Global Political Economy / Waterloo Political Economy Group (WatPEG)

Hong Kong
Hong Kong at night (Photo credit: Sharon Ang)

The Waterloo Political Economy Group (WatPEG) brings together faculty and graduate students at the University of Waterloo, Wilfrid Laurier University, and the Balsillie School who are interested in the study of political economy. WatPEG also serves as the Balsillie School’s Global Political Economy research cluster.

WatPEG members embrace a variety of approaches to the study of international, comparative and domestic political economy. We work on issues including international trade, money and finance, transnational production and corporations, the world food system, resource politics, the links between the global economy and environmental issues, regional and global economic institutions, the rise of “emerging powers” in the world economy, global social policy, international economic diplomacy, and international development. WatPEG faculty have research expertise in a wide range of countries and regions, including East Asia, Latin America, the Middle East, Africa, Europe, and North America.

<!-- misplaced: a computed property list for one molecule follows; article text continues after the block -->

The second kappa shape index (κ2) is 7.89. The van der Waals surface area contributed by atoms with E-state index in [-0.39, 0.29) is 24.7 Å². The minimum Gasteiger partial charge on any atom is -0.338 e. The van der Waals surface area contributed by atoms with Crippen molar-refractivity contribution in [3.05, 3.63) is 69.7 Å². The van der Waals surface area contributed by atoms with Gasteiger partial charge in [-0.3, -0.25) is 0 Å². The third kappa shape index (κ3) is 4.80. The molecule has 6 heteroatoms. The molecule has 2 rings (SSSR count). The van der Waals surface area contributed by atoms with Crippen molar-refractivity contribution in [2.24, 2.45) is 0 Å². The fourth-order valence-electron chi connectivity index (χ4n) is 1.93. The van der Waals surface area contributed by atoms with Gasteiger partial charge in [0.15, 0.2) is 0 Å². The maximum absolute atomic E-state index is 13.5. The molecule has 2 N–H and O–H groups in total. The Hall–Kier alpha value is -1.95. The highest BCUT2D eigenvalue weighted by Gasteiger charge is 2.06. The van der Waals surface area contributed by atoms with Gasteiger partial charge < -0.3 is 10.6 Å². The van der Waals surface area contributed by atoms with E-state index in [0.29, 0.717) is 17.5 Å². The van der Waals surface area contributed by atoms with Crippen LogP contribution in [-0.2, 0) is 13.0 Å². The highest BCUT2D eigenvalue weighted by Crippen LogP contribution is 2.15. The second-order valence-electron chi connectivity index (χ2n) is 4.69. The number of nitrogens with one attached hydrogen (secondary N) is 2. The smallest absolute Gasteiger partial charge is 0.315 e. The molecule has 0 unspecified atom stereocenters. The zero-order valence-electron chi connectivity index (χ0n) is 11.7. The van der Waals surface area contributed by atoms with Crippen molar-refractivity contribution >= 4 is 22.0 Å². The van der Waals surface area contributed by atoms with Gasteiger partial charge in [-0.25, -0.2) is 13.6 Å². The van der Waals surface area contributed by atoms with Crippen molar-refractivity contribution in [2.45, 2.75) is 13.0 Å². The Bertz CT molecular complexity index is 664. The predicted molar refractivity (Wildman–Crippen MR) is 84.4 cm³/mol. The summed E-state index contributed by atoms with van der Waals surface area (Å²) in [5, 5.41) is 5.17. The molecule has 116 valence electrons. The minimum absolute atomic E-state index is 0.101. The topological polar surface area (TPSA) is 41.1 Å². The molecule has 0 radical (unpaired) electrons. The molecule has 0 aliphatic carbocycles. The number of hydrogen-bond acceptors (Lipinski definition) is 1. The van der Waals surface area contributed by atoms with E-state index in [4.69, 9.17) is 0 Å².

WatPEG meetings take place every 2-3 weeks during the academic year. The meetings provide an opportunity for faculty and graduate students in the Waterloo region to learn about cutting-edge research and to discuss political economy issues. WatPEG has also hosted a number of PhD Dissertation Workshops in Global Political Economy (see below). 

2016-17 Co-coordinators: Patricia Goff (Wilfrid Laurier University) and Eric Helleiner (University of Waterloo)

If you are a graduate student or faculty member interested in finding out more about WatPEG or joining our email list, please email Eric Helleiner at [email protected].
 

School Ph.D. Workshop in Global Political Economy

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WatPEG and the Balsillie School have hosted several Ph.D. Dissertation Workshops in Global Political Economy. At these workshops, doctoral students present either a dissertation proposal or a draft thesis chapter and receive comments from the other student participants and from faculty. The workshop format is designed to maximize the quality of feedback and the time available for discussion. All participants read all of the submitted papers before the workshop, and there are no oral presentations. On the first day, authors are not allowed to speak during the sessions on their papers. 

The next Ph.D. Dissertation Workshop in Global Political Economy is tentatively scheduled for April 2018. If you would like to receive information about this event when it is formally scheduled, please email Derek Hall at [email protected].